GAPDH reverse: CTG GCA CTG CAC AAG AAG ATG

     
  3. 3.

    FL forward: AAG CCA CCA AGG AAA ACT TGC C

     
  4. 4.

    FL reverse: GCT ATG GTA TTG AAC ACA GAG GAT GCA GAG G

     
  5. 5.

    TM forward: GCG ATG GAT TTG AAA GGG CTA CAT GA

     
  6. 6.

    TM reverse: CCA GAT CAT TCC AAT CTA TGG CTT TGG

     

Ethics approval and consent to participate

All animal tissue was acquired and handled in accordance with the guidelines for the ethical use of animal models of the Authority for Biological and Biomedical Models, The Hebrew University of Jerusalem.

Consent for publication

Not applicable.

Availability of data and material

In the absence of a suitable public repository for the datasets supporting the conclusions of this article, raw data for Figs. 1, 2, 3, 5 and 6, in Microsoft Excel format, can be supplied upon request.

Abbreviations

ACh: 

acetylcholine

cerb: 

cerebellum

CNS: 

central nervous system

FL: 

full length RIC-3 isoform

hip: 

hippocampus

KO: 

knock out

LPS: 

lipopolysaccharide

nAChR: 

nicotinic acetylcholine receptors

pfc: 

prefrontal cortex

sc: 

spinal cord

TM: 

transmembrane domains only RIC-3 isoform

Declarations

Acknowledgements

Erez Nitzan advised on in situ hybridization. Henny Nachmany advised on qRT-PCR execution and analysis. Anat Ben-Yaacov advised on Western Blot execution. Yechiam Sapir advised on tagging constructs. Jim Boulter and Roger Papke provided nAChR clones used for RNA synthesis for electrophysiology experiments.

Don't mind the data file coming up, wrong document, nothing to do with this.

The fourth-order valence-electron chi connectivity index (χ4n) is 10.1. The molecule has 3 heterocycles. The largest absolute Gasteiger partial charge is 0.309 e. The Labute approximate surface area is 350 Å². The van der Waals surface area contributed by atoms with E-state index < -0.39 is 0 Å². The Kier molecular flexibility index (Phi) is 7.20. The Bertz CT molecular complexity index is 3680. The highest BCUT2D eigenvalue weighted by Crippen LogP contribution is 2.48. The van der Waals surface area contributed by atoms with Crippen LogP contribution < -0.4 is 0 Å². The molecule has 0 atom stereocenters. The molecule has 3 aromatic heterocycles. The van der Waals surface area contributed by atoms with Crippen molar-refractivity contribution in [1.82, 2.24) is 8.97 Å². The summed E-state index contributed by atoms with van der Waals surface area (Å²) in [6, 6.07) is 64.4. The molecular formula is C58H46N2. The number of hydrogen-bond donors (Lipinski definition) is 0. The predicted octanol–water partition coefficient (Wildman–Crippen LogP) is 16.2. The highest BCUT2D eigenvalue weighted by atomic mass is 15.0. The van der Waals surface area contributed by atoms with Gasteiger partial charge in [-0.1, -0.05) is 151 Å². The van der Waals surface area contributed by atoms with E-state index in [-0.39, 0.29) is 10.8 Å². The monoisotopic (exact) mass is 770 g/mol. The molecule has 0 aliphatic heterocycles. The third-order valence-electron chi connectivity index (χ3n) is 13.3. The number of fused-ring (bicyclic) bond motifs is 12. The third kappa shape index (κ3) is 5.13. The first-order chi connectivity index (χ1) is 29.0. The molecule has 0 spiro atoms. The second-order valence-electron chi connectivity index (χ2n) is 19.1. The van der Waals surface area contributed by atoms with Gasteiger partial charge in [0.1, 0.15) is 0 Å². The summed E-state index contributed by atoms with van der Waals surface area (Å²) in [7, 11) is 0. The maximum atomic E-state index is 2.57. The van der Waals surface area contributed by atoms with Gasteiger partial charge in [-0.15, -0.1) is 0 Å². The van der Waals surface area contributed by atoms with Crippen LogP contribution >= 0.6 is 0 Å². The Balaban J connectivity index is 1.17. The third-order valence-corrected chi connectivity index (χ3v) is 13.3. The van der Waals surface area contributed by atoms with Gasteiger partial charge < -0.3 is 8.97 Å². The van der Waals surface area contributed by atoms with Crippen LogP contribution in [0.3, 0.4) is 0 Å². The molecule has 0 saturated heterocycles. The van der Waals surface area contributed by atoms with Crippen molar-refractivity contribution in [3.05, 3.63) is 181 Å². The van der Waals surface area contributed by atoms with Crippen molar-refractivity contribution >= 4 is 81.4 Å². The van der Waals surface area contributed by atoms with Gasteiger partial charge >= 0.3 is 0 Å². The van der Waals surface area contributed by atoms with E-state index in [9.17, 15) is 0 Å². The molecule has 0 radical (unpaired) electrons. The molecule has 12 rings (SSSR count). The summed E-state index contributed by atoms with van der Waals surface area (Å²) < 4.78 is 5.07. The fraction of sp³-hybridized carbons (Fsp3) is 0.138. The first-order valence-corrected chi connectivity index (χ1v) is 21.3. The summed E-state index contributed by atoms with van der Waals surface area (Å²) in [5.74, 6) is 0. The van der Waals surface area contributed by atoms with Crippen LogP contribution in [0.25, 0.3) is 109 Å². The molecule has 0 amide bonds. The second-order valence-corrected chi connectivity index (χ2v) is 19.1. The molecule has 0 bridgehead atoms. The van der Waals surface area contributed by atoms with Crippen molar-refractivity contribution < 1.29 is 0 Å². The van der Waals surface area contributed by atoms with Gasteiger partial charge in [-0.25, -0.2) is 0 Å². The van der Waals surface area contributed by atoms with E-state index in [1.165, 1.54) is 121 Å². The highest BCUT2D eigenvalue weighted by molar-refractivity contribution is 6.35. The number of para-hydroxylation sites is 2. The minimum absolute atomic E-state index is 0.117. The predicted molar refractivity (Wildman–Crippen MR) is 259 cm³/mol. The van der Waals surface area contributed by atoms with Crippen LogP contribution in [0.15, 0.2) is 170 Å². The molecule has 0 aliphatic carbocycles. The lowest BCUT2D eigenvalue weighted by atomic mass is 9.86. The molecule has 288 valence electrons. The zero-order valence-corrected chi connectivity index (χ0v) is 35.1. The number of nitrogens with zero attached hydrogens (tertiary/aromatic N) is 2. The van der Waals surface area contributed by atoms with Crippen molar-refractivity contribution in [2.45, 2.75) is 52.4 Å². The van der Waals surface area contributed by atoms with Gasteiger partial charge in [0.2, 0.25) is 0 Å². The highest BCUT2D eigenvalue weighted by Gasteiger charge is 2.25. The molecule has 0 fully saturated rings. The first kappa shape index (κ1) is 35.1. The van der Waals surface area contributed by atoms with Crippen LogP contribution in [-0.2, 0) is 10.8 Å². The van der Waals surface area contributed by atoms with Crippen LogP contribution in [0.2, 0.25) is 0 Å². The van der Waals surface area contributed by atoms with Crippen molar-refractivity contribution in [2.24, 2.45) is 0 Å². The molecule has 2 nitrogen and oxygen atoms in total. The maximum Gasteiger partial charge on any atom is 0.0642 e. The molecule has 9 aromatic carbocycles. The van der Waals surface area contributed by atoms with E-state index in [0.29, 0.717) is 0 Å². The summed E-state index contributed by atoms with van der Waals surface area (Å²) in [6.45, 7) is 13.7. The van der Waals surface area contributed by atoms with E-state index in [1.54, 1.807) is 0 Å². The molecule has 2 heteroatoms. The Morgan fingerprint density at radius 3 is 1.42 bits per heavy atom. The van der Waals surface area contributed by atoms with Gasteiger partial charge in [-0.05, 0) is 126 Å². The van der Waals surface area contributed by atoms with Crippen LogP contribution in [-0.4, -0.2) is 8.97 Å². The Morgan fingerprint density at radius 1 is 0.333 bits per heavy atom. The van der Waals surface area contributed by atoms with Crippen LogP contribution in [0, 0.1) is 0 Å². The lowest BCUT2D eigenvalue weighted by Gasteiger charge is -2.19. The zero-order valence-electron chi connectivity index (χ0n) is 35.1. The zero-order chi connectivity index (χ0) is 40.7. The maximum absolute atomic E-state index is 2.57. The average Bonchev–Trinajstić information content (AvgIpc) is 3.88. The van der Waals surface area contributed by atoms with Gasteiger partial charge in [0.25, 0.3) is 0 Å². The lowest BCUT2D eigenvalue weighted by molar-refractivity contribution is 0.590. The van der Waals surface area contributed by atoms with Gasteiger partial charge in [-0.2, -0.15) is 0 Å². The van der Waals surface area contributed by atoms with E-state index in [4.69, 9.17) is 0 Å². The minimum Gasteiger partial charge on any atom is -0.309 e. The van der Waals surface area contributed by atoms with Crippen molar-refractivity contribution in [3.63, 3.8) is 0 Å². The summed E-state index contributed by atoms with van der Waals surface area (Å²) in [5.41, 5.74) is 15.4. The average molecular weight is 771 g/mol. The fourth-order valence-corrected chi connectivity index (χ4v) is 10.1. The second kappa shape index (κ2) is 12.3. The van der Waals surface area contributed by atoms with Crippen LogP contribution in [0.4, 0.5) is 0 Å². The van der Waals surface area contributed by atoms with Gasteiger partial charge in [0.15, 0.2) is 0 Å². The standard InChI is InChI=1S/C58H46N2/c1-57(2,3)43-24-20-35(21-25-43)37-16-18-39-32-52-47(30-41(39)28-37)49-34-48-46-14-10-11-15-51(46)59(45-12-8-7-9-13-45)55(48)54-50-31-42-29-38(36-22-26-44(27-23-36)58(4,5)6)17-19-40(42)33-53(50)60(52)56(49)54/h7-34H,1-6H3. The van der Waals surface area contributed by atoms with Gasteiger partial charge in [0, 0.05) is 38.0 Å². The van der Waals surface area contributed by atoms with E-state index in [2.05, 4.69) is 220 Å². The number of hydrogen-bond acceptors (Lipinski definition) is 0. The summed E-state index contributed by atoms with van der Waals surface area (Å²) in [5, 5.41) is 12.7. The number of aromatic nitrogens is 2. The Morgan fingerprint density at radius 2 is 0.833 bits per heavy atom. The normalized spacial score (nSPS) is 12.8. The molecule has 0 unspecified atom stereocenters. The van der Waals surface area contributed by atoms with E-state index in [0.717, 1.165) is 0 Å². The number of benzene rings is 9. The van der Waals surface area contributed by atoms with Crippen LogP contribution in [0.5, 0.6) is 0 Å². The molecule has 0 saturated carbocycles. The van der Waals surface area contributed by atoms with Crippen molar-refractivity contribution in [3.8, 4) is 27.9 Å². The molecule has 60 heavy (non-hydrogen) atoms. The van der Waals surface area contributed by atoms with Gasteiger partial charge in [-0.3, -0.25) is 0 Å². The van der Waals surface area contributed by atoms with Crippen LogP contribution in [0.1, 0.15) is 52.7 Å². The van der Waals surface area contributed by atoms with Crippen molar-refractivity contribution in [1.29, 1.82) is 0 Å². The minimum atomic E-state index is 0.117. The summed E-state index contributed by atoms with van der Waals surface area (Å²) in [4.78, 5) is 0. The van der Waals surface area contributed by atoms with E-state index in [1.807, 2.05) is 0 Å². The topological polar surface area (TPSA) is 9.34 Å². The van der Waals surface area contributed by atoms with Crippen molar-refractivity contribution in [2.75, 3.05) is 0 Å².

Funding

This work was funded by the Israel Science Foundation grant 352/10 and the United States-Israel Binational Science Foundation grant 2013055.

Open AccessThis article is distributed under the terms of the Creative Commons Attribution 4.0 International License (http://creativecommons.org/licenses/by/4.0/), which permits unrestricted use, distribution, and reproduction in any medium, provided you give appropriate credit to the original author(s) and the source, provide a link to the Creative Commons license, and indicate if changes were made. The Creative Commons Public Domain Dedication waiver (http://creativecommons.org/publicdomain/zero/1.0/) applies to the data made available in this article, unless otherwise stated.

Authors’ Affiliations

(1)
Department of Medical Neurobiology, Faculty of Medicine, The Hebrew University
(2)
Department of Neurology, Hadassah Medical Center
(3)
Department of Biochemistry and Molecular Biology, Faculty of Medicine, The Hebrew University

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Copyright

© Ben-David et al. 2016